War and Peace (Pevear/Volokhonsky Translation) by Leo Tolstoy
War and Peace (Pevear/Volokhonsky Translation) Leo Tolstoy ebook
Publisher: Knopf Doubleday Publishing Group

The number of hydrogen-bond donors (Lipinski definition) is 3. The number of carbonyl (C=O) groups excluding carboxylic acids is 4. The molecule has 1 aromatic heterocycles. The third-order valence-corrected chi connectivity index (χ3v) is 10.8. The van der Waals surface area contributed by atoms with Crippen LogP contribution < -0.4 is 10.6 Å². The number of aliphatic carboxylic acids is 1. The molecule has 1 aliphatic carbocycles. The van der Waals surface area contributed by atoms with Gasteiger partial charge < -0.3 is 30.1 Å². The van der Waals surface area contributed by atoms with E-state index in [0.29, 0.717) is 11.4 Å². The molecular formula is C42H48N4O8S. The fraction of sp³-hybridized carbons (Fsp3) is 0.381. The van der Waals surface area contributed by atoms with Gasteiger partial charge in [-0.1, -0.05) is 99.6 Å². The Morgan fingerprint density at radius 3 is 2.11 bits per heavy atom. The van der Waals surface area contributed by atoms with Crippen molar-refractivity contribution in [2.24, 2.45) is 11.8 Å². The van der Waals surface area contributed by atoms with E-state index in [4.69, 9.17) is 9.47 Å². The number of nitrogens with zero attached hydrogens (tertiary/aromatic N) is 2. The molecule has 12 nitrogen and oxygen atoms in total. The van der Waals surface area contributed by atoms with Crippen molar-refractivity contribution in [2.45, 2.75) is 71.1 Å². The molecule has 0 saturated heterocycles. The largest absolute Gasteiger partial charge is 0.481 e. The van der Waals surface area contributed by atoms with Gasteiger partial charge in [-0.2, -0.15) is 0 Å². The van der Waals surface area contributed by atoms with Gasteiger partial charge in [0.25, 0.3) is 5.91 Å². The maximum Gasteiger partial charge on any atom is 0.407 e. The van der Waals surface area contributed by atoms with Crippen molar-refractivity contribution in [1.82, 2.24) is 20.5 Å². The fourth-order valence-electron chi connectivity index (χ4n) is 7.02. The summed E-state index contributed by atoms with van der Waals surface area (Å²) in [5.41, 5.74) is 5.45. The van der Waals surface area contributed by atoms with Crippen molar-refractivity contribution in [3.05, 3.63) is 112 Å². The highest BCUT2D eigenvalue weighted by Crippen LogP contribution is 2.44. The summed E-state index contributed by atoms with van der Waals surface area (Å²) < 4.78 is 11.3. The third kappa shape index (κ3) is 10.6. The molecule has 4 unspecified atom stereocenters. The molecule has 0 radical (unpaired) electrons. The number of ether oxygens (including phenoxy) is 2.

The translating team's Anna Karenina was reviewed in the same magazine here; James Wood discussed the Pevear and Volokhonsky War and Peace here. Most recent fun: a review of War and Peace, translated by Richard Pevear and Larissa Volokhonsky. This new version by Richard Pevear and Larissa Volokhonsky — who most recently, in 2007, gave us their War and Peace— won't change that. Not that any translation really could. From the Patriotic War against Napoléon to the era of nineteenth- century radicalism and reform, and then on to the October Revolution, the Communist terror, and the postwar period, the Pevear-Volokhonsky project now surveys a cultural expanse as broad as the Siberian frontier. I'd remembered reading an article in The New Yorker on Constance Garnett and “Translation Wars.” I remember that the article led me to purchase the Rosemary Edmonds' translation of War and Peace. Yes, I've been looking for Hadji Murad too, the version translated by Pevear and Volokhonsky. �I came running to Larissa”—Larissa Volokhonsky, Pevear's wife of thirty years and collaborator on twenty-one works of Russian-to-English translation—“and said, 'Can that be? I think it was published in a book of several short Tolstoy novels. I am about 1000 or so pages into the recent, Pevear-Volokhonsky translation of War and Peace. Zhivago is not a novel in the usual sense.